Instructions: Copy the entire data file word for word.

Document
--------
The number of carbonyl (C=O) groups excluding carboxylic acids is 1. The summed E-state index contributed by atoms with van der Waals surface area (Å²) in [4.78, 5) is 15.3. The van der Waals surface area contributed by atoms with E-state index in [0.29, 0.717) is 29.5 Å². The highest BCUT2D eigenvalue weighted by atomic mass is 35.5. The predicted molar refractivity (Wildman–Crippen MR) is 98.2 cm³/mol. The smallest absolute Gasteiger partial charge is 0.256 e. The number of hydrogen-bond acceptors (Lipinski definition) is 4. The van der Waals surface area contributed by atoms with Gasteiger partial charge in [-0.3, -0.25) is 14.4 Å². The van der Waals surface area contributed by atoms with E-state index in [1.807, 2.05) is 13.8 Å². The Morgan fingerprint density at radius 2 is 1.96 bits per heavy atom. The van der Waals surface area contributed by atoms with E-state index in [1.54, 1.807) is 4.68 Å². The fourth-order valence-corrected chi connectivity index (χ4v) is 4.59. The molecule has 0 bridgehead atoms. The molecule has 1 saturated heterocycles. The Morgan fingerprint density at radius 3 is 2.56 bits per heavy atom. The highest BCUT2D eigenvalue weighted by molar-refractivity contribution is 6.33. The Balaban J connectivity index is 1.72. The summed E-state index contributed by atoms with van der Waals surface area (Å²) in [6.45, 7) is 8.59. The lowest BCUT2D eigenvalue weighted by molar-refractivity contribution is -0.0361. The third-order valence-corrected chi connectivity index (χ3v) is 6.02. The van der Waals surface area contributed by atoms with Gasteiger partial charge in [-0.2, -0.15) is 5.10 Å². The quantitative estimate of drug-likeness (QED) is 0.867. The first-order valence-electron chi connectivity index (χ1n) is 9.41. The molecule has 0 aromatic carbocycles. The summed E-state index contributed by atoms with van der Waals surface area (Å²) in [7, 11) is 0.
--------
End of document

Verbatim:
The number of carbonyl (C=O) groups excluding carboxylic acids is 1. The summed E-state index contributed by atoms with van der Waals surface area (Å²) in [4.78, 5) is 15.3. The van der Waals surface area contributed by atoms with E-state index in [0.29, 0.717) is 29.5 Å². The highest BCUT2D eigenvalue weighted by atomic mass is 35.5. The predicted molar refractivity (Wildman–Crippen MR) is 98.2 cm³/mol. The smallest absolute Gasteiger partial charge is 0.256 e. The number of hydrogen-bond acceptors (Lipinski definition) is 4. The van der Waals surface area contributed by atoms with Gasteiger partial charge in [-0.3, -0.25) is 14.4 Å². The van der Waals surface area contributed by atoms with E-state index in [1.807, 2.05) is 13.8 Å². The Morgan fingerprint density at radius 2 is 1.96 bits per heavy atom. The van der Waals surface area contributed by atoms with E-state index in [1.54, 1.807) is 4.68 Å². The fourth-order valence-corrected chi connectivity index (χ4v) is 4.59. The molecule has 0 bridgehead atoms. The molecule has 1 saturated heterocycles. The Morgan fingerprint density at radius 3 is 2.56 bits per heavy atom. The highest BCUT2D eigenvalue weighted by molar-refractivity contribution is 6.33. The Balaban J connectivity index is 1.72. The summed E-state index contributed by atoms with van der Waals surface area (Å²) in [6.45, 7) is 8.59. The lowest BCUT2D eigenvalue weighted by molar-refractivity contribution is -0.0361. The third-order valence-corrected chi connectivity index (χ3v) is 6.02. The van der Waals surface area contributed by atoms with Gasteiger partial charge in [-0.2, -0.15) is 5.10 Å². The quantitative estimate of drug-likeness (QED) is 0.867. The first-order valence-electron chi connectivity index (χ1n) is 9.41. The molecule has 0 aromatic carbocycles. The summed E-state index contributed by atoms with van der Waals surface area (Å²) in [7, 11) is 0.